Many years ago, I was responsible for changing my company’s pricing model. The impetus for making a change was that the existing pricing model was having the unintended effect of increasing customers’ prices over time even if the value they were receiving stayed flat, which in turn led to boom and bust cycles of expansion and contraction (or cancellation).
Having been told by customers how they thought about value, I created a new usage-based pricing model. I was thorough in my analysis:
- If the new pricing model were applied to existing customers, how would their prices be affected? Many would decrease; some would increase or remain unchanged. Total revenue would be unaffected.
- Based on what we knew about how our competitors priced, how would we stack up if the new pricing model were applied to each of our last twenty sales opportunities? The results were positive.
- I worked closely with the top sales reps to iron out the specifics of the new pricing model. Did they feel good about it? Would it make their jobs easier? I received two thumbs up from each of them.
Twelve months after rolling out the new pricing model, the company’s average selling price had more than doubled and revenue retention had improved materially. Mission accomplished.
And yet, I knew that I’d made a mistake. Although the metrics were good, prospects and customers were struggling to understand how the pricing worked. Once it was explained to them, many didn’t know how much they should buy—or worse, confidently bought too much. Then came what should have been the final straw: an external trainer asking the sales team to explain the pricing model. It was ugly.
I count not taking immediate action to adjust the pricing model among my greatest professional regrets. I’d been so laser-focused on aligning price and value that I’d lost sight of other important factors. I hadn’t stopped to ask myself: What makes a pricing model good?
Here’s a framework I created to answer this question:
- It’s easy for buyers to understand. I learned the hard way that this is the most important consideration. There’s a reason per-user pricing is so common, although as Kyle Poyar’s excellent blog post on the subject makes clear, it isn’t the right model for all software.
- It’s easy to scope accurately. Assuming some form of commitment and/or prepayment is required, buyer and seller must be able to determine easily how much needs to be bought. A disadvantage of usage-based pricing is that it can be difficult to scope.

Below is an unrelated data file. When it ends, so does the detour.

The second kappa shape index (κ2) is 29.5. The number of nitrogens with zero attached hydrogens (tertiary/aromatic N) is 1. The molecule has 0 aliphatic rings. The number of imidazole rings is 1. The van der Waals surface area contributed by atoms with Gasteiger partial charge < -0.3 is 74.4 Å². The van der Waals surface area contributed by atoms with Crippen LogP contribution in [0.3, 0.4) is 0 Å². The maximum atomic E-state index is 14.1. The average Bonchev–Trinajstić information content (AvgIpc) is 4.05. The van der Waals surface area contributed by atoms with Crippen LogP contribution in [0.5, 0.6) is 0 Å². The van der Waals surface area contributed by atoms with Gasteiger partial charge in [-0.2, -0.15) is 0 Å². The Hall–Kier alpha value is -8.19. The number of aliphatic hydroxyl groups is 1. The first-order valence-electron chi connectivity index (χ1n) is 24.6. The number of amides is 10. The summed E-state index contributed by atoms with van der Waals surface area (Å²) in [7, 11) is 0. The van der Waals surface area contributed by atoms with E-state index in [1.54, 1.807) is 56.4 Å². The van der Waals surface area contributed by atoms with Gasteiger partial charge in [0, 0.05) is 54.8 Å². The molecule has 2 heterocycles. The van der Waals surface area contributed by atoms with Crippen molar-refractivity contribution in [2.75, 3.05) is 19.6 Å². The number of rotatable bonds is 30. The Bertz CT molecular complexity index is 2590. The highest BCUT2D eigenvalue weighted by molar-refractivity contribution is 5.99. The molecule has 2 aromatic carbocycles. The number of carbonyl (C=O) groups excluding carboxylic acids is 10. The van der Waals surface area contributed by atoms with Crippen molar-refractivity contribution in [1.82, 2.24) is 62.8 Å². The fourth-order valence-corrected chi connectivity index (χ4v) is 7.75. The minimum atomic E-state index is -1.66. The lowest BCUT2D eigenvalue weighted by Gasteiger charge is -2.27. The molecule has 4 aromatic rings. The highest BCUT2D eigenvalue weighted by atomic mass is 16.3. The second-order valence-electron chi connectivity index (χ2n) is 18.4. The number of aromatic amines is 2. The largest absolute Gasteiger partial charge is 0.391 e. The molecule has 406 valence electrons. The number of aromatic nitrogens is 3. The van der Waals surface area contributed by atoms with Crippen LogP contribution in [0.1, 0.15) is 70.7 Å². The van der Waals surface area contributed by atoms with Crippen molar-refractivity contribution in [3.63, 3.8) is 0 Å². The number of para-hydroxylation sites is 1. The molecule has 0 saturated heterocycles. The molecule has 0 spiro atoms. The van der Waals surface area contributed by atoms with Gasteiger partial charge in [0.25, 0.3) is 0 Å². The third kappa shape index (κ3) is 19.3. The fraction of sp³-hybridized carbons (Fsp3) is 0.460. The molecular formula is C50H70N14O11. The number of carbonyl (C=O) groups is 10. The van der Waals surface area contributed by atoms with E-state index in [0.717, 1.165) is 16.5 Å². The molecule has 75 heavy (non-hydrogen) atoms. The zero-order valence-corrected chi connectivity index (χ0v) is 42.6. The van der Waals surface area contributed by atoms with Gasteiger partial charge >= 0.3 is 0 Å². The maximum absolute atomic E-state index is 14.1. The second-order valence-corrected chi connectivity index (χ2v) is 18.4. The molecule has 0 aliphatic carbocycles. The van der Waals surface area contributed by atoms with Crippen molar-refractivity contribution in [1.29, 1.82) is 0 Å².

- It aligns price and value. Buyers want to receive good value for their money. Sellers should want exactly the same thing, because customers that are overpaying for the value they’re receiving will cancel. The reverse is also true: sellers should be compensated fairly.
- The driver is unlikely to decrease. Another advantage of per-user pricing is that most companies don’t reduce headcount over time. Similarly, once entered, most companies don’t pull out of international markets, or remove integrations. On the other hand, variable drivers that are project-based in nature can lead to lumpy revenue.
Even after creating a pricing model that fulfills the above criteria, you may realize that all isn’t as straightforward as it seems. For example, while Salesforce charges the same for every user, an increasing number of SaaS companies split users into paid and unpaid, e.g., quota-carrying reps require a paid seat but managers and sales ops get free seats. Is this the beginning of a shift to usage-based pricing, a permanent middle ground, or a temporary blip? My instinct tells me it’s the latter, but time will tell.
You’ll likely need to make similar decisions about your pricing model. My advice is to keep it simple. For example, if you choose per-user pricing, include a free seat for the admin during negotiation, if asked, rather than have a policy of admin seats always being free.
By applying this framework you can avoid your pricing model getting between you and winning deals.
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